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Friday, May 29 2015

Several of you have asked about Mesa, so here's the update. She is approximately 6 months old now and so we've not done a lot of livestock work with her. I keep goats and sheep in the yard and she regularly sees them, and occasionally does drive-bys on them, but I don't encourage interaction because the sheep are heavily pregnant and the goats have tiny babies. She shows a lot of interest without being a rabid, out-of-control maniac.

Rather than isolating her from the livestock like we did with Trace as a toddler, we are more casual around the small stock with Mesa, much as I did with Lily. She is learning that while just running them is unacceptable, moving them off the porch is okay. From time to time I let her gather the goats who behave much like knee-knocker sheep, assembling around me in a bewildered group. Once she gathers them, I let her orbit a few times and then call her off. We really don't do much more than that. I'm waiting for her mind to catch up to her body.

Mesa is finally in control of her body, and is now able to beat Trace in a game of fetch. This is no small feat.  Even though she is physically able to control tame goats and sheep, I don't think she has enough self-control yet to do much serious work with livestock. At this age, I'm just trying to impress upon her that merely because the stock is there, it doesn't mean she needs to run off and do anything with them. She likes making the livestock move but another really important part of being a stockdog is leaving the stock alone when moving them isn't necessary.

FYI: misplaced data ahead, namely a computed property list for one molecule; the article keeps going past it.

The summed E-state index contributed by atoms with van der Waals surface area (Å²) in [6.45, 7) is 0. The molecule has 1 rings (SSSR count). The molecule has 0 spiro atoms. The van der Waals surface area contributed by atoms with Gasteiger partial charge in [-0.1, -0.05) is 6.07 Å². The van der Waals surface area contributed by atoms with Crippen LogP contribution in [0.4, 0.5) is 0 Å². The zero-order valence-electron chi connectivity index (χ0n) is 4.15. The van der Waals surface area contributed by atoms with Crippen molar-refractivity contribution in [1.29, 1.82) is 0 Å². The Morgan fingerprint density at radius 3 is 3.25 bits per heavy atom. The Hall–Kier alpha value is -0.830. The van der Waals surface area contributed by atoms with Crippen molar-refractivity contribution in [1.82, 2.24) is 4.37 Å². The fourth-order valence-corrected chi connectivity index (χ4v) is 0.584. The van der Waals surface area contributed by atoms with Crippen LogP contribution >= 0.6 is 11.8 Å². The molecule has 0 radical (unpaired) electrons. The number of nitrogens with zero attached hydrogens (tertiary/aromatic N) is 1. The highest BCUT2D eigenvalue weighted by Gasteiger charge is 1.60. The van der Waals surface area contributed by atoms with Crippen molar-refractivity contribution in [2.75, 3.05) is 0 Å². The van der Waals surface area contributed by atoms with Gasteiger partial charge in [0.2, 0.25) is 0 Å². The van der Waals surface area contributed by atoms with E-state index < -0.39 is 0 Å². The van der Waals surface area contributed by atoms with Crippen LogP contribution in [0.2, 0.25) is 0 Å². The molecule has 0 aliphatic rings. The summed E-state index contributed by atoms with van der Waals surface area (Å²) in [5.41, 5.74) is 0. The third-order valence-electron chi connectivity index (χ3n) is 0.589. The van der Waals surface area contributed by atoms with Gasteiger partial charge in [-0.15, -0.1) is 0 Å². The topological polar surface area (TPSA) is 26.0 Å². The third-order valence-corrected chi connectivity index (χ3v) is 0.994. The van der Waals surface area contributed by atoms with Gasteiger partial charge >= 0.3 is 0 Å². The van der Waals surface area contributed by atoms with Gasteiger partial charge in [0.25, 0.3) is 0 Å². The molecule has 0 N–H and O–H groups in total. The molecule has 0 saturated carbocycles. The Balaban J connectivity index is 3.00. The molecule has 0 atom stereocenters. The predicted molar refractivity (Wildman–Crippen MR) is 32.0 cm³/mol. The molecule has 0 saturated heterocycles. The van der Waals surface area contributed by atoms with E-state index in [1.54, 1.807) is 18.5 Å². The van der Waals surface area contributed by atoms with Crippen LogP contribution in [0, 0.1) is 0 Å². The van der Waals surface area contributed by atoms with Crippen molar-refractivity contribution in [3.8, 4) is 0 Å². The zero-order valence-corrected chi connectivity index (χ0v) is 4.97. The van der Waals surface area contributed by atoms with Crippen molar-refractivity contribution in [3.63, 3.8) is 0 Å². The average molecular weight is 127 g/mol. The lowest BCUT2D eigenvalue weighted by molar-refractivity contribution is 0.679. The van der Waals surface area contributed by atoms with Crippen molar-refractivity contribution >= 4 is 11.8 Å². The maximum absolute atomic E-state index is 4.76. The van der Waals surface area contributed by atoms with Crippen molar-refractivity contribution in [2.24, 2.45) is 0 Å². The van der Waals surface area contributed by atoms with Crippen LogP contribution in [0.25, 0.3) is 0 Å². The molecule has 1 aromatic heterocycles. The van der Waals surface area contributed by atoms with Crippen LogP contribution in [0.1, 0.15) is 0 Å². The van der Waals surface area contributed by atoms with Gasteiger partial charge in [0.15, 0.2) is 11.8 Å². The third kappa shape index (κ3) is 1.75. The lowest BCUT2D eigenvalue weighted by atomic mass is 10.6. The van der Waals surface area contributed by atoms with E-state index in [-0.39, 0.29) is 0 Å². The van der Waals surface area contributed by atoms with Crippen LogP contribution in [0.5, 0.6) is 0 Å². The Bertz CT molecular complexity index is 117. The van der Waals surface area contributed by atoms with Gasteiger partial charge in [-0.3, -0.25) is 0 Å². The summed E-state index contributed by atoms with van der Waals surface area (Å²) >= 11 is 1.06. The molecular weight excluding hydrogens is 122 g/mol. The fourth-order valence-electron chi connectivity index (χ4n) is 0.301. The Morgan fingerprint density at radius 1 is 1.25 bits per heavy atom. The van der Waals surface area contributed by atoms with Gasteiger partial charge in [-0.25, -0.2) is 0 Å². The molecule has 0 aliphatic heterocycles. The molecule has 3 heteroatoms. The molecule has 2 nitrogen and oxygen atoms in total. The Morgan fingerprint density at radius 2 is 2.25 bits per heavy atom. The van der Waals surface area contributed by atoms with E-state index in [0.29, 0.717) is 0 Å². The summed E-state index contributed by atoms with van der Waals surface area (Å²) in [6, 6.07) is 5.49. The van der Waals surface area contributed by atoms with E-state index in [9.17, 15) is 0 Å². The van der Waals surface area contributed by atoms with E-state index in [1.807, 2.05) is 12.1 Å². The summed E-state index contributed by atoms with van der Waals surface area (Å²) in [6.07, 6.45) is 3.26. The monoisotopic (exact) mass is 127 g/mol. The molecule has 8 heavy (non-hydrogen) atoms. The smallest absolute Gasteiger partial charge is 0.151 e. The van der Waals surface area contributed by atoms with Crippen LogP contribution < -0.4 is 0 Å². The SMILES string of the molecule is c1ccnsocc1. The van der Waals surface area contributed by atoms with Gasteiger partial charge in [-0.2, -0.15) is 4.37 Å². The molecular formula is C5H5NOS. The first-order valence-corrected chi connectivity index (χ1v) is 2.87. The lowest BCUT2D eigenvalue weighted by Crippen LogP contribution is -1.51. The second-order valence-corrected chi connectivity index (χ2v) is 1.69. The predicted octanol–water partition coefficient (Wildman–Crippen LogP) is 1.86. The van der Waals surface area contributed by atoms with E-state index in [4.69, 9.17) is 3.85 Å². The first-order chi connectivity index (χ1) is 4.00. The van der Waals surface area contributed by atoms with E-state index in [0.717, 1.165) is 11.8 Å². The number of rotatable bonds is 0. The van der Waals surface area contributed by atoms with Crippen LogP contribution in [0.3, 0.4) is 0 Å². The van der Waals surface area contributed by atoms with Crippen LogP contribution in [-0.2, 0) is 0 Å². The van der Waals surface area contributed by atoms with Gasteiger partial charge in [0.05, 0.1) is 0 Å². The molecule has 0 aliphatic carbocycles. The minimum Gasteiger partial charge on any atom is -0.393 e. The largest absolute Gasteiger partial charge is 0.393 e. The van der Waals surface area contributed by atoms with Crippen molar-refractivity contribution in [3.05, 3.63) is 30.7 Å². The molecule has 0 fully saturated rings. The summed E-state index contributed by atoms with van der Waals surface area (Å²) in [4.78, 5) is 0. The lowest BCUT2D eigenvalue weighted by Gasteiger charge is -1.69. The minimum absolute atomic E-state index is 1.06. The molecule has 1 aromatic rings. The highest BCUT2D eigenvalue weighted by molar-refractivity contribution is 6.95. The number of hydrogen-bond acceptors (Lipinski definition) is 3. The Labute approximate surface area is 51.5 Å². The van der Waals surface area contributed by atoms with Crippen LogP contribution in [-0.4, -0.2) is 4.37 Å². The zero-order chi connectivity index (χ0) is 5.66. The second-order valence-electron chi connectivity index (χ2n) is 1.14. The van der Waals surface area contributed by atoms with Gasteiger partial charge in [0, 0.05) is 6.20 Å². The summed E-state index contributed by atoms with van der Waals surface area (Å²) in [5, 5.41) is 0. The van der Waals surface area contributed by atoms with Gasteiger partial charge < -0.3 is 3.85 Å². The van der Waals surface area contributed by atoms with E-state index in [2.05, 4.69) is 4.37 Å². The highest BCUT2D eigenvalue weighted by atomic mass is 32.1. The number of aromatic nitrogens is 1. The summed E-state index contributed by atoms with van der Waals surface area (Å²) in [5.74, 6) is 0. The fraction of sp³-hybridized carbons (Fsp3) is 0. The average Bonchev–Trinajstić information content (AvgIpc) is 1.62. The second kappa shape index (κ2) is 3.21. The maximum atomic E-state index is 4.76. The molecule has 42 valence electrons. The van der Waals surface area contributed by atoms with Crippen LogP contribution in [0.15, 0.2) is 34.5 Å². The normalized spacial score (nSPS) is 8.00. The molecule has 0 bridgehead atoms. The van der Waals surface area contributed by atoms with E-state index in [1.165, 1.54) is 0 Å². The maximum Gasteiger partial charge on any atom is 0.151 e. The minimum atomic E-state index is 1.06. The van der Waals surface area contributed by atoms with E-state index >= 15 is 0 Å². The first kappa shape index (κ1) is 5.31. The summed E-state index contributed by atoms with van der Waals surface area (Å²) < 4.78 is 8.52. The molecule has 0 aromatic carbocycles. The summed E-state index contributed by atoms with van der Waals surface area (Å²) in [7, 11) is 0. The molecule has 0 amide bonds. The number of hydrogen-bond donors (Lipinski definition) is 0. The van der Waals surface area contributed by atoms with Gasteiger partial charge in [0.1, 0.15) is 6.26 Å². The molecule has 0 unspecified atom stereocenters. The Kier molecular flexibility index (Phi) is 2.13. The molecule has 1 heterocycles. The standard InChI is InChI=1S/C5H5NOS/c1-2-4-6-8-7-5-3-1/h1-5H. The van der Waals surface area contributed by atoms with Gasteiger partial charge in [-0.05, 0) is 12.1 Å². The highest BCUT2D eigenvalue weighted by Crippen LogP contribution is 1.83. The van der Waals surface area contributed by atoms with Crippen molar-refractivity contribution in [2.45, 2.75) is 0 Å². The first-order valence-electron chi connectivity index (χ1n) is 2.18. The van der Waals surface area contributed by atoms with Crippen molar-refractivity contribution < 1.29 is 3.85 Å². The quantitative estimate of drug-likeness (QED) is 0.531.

Although it's tempting to let her play with the stock because she's cute and she enjoys it, doing so isn't good for my livestock, and their welfare is first and foremost. My sheep are very pregnant now and they don't need to provide amusement for a baby predator. I want her to understand that she doesn't move sheep because it's a fun game for her. She moves sheep because I need them moved.

I have noticed that like Lily, she is a micromanaging sergeant-at-arms who likes to tell everyone else what to do. Although it can be a pain in the butt when she tries this with the other dogs, the behavior is very handy in a stockdog because the dog looks for what she perceives as someone not following rules and attempts to establish order. There is a fine line between encouraging this for my use and creating an Alexander The Great, a puppy marching the continent, bent on world domination.

Posted by: forensicfarmgirl AT 08:13 am   |  Permalink   |  0 Comments  |  Email

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